# Infinite Potential Well

1. Jul 12, 2005

### cyberdeathreaper

Sorry for all the questions - I tend to save them till I'm done with assignments:

Here's the question:
Consider a particle of mass 'm' in a one-dimensional infinite potential well of width 'a'
$$V (x) = \left\{\begin{array}{c} 0 \ \ \ if \ \ \ 0 \leq x \leq a \\ \infty \ \ \ otherwise$$
The particle is subject to a perturbation of the form:
$$\omega (x) = a \omega_0 \delta \left(x - \frac{a}{2} \right)$$
Where 'a' is a real constant with dimension of energy. Calculate the changes in the energy level of the particle in the first order of $\omega_0$

I just need some help starting off at this point. Can anyone suggest how to begin?

2. Jul 13, 2005

### Galileo

What does first-order pertubation theory say?

3. Jul 13, 2005

### cyberdeathreaper

Okay, I think I've got it. Does this look correct?
ANS:
I'm looking for first-order correction to the nth eigenvalue - so I need to solve this:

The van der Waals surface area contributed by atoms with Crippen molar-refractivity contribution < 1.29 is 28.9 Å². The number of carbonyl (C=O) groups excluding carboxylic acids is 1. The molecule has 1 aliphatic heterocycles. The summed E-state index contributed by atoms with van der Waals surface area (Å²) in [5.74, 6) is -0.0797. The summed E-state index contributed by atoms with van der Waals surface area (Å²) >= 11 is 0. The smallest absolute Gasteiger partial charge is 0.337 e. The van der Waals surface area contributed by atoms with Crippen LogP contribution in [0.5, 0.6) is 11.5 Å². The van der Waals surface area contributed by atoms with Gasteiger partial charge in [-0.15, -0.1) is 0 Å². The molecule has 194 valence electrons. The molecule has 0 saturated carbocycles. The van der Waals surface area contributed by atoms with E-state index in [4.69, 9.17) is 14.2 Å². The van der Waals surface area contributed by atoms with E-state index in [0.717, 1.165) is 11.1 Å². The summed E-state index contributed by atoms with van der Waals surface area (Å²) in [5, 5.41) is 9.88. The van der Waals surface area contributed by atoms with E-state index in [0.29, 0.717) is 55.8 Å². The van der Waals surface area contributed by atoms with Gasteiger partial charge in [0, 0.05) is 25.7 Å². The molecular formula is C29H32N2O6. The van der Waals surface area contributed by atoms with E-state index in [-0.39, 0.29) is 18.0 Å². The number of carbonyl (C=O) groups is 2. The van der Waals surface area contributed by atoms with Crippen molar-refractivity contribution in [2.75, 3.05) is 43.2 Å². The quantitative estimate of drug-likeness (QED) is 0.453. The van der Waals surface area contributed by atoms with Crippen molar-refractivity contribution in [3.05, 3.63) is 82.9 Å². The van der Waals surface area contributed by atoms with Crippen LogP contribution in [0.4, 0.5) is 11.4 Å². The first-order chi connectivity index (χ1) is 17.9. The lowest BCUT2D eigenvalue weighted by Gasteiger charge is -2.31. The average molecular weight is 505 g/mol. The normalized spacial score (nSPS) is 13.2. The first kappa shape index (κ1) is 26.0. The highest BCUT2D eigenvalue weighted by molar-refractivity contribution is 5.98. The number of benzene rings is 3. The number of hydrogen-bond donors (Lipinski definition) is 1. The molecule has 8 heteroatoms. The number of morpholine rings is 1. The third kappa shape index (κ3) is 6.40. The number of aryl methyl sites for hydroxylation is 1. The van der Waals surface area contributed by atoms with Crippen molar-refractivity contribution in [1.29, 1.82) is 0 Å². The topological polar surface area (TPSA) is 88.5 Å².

$$E_n^1 = \left< \psi_n^0 | H' | \psi_n^0 \right>$$
Where
$$\psi_n^0 (x) = \sqrt{ \frac{2}{a} } sin \left( \frac{n \pi x}{a} \right)$$
and
$$H' = a \omega_0 \ \delta \left( x - \frac{a}{2} \right)$$
Substituting and solving gives:
$$E_n^1 = \left< \psi_n^0 | H' | \psi_n^0 \right> = 2 \omega_0 \int_0^a sin^2 \left( \frac{n \pi x}{a} \right) \delta \left( x - \frac{a}{2} \right) dx$$
$$= 2 \omega_0 sin^2 \left( \frac{n \pi}{2} \right)$$
$$= \left\{\begin{array}{c} 2 \omega_0 \ \ \ if \ \ \ n = "odd" \\ 0 \ \ \ if \ \ \ n = "even"$$
Do I "choose" only non-zero answers then, or is the array the complete answer? Thanks.

4. Jul 13, 2005

### Gokul43201

Staff Emeritus
Looks right ! And no, you don't throw away the zero-terms. In fact, you should be asking yourself if it makes sense for the perturbation to have no effect on half the spectrum (the eigenvalues for even n).

5. Jul 13, 2005

### Gokul43201

Staff Emeritus
Found this java applet from ZapperZ's link :

http://www.quantum-physics.polytechnique.fr/en/pages/p0204.html

It shows you the solutions to the SE for a double well. You can play with the potentials to essentially mimic your problem. Make a (infinitesimally) thin, high wall in the middle, and see what happens when you just barely increase its width : only the odd eigenvalues move, as predicted.